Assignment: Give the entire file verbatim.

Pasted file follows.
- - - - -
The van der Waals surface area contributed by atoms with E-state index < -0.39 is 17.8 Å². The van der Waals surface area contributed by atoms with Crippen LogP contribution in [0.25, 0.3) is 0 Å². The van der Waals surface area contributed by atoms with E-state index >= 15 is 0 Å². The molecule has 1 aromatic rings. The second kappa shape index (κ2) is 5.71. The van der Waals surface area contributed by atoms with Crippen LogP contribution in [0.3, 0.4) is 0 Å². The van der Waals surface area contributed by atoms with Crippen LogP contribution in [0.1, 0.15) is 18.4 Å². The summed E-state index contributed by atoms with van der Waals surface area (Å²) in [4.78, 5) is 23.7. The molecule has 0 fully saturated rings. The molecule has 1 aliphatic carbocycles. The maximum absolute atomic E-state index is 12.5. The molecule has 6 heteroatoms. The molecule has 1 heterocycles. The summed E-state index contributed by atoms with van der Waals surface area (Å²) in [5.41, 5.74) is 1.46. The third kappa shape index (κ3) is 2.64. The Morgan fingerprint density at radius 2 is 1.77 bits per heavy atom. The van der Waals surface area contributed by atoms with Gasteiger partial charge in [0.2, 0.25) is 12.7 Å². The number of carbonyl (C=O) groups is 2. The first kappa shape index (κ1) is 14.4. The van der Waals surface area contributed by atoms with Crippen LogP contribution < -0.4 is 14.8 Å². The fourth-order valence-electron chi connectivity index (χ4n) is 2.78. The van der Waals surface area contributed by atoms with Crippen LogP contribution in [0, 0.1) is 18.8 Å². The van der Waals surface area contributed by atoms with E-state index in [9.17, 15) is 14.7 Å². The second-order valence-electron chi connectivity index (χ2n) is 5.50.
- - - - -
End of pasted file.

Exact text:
The van der Waals surface area contributed by atoms with E-state index < -0.39 is 17.8 Å². The van der Waals surface area contributed by atoms with Crippen LogP contribution in [0.25, 0.3) is 0 Å². The van der Waals surface area contributed by atoms with E-state index >= 15 is 0 Å². The molecule has 1 aromatic rings. The second kappa shape index (κ2) is 5.71. The van der Waals surface area contributed by atoms with Crippen LogP contribution in [0.3, 0.4) is 0 Å². The van der Waals surface area contributed by atoms with Crippen LogP contribution in [0.1, 0.15) is 18.4 Å². The summed E-state index contributed by atoms with van der Waals surface area (Å²) in [4.78, 5) is 23.7. The molecule has 0 fully saturated rings. The molecule has 1 aliphatic carbocycles. The maximum absolute atomic E-state index is 12.5. The molecule has 6 heteroatoms. The molecule has 1 heterocycles. The summed E-state index contributed by atoms with van der Waals surface area (Å²) in [5.41, 5.74) is 1.46. The third kappa shape index (κ3) is 2.64. The Morgan fingerprint density at radius 2 is 1.77 bits per heavy atom. The van der Waals surface area contributed by atoms with Gasteiger partial charge in [0.2, 0.25) is 12.7 Å². The number of carbonyl (C=O) groups is 2. The first kappa shape index (κ1) is 14.4. The van der Waals surface area contributed by atoms with Crippen LogP contribution < -0.4 is 14.8 Å². The fourth-order valence-electron chi connectivity index (χ4n) is 2.78. The van der Waals surface area contributed by atoms with Crippen LogP contribution in [0, 0.1) is 18.8 Å². The van der Waals surface area contributed by atoms with E-state index in [9.17, 15) is 14.7 Å². The second-order valence-electron chi connectivity index (χ2n) is 5.50.